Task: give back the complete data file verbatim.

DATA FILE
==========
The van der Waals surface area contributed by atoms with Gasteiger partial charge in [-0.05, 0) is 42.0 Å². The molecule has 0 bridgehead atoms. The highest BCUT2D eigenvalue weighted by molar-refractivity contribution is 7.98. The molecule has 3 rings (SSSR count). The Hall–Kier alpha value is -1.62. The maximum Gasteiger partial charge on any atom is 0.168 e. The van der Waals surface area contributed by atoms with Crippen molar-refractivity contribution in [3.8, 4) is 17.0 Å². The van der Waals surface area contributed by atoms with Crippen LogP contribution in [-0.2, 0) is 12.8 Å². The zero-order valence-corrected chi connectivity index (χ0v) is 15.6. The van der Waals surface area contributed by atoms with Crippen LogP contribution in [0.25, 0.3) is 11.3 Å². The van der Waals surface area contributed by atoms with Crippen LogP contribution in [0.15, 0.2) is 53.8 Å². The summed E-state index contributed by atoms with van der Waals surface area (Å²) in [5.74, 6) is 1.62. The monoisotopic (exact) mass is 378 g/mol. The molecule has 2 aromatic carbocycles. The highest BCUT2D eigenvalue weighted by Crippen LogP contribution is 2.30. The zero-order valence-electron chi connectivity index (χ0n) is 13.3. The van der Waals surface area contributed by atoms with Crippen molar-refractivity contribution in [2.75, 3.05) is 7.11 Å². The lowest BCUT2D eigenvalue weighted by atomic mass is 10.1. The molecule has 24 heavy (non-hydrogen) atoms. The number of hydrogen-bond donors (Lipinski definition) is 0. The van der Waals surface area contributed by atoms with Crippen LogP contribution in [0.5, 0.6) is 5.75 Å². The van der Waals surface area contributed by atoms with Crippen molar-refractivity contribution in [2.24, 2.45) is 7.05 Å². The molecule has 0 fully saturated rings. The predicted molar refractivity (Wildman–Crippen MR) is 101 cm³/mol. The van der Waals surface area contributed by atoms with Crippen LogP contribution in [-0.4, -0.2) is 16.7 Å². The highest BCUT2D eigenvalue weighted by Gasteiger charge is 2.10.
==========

The van der Waals surface area contributed by atoms with Gasteiger partial charge in [-0.05, 0) is 42.0 Å². The molecule has 0 bridgehead atoms. The highest BCUT2D eigenvalue weighted by molar-refractivity contribution is 7.98. The molecule has 3 rings (SSSR count). The Hall–Kier alpha value is -1.62. The maximum Gasteiger partial charge on any atom is 0.168 e. The van der Waals surface area contributed by atoms with Crippen molar-refractivity contribution in [3.8, 4) is 17.0 Å². The van der Waals surface area contributed by atoms with Crippen LogP contribution in [-0.2, 0) is 12.8 Å². The zero-order valence-corrected chi connectivity index (χ0v) is 15.6. The van der Waals surface area contributed by atoms with Crippen LogP contribution in [0.25, 0.3) is 11.3 Å². The van der Waals surface area contributed by atoms with Crippen LogP contribution in [0.15, 0.2) is 53.8 Å². The summed E-state index contributed by atoms with van der Waals surface area (Å²) in [5.74, 6) is 1.62. The monoisotopic (exact) mass is 378 g/mol. The molecule has 2 aromatic carbocycles. The highest BCUT2D eigenvalue weighted by Crippen LogP contribution is 2.30. The zero-order valence-electron chi connectivity index (χ0n) is 13.3. The van der Waals surface area contributed by atoms with Crippen molar-refractivity contribution in [2.75, 3.05) is 7.11 Å². The lowest BCUT2D eigenvalue weighted by atomic mass is 10.1. The molecule has 24 heavy (non-hydrogen) atoms. The number of hydrogen-bond donors (Lipinski definition) is 0. The van der Waals surface area contributed by atoms with Crippen LogP contribution in [0.5, 0.6) is 5.75 Å². The van der Waals surface area contributed by atoms with Crippen molar-refractivity contribution in [2.24, 2.45) is 7.05 Å². The molecule has 0 fully saturated rings. The predicted molar refractivity (Wildman–Crippen MR) is 101 cm³/mol. The van der Waals surface area contributed by atoms with Crippen LogP contribution in [-0.4, -0.2) is 16.7 Å². The highest BCUT2D eigenvalue weighted by Gasteiger charge is 2.10.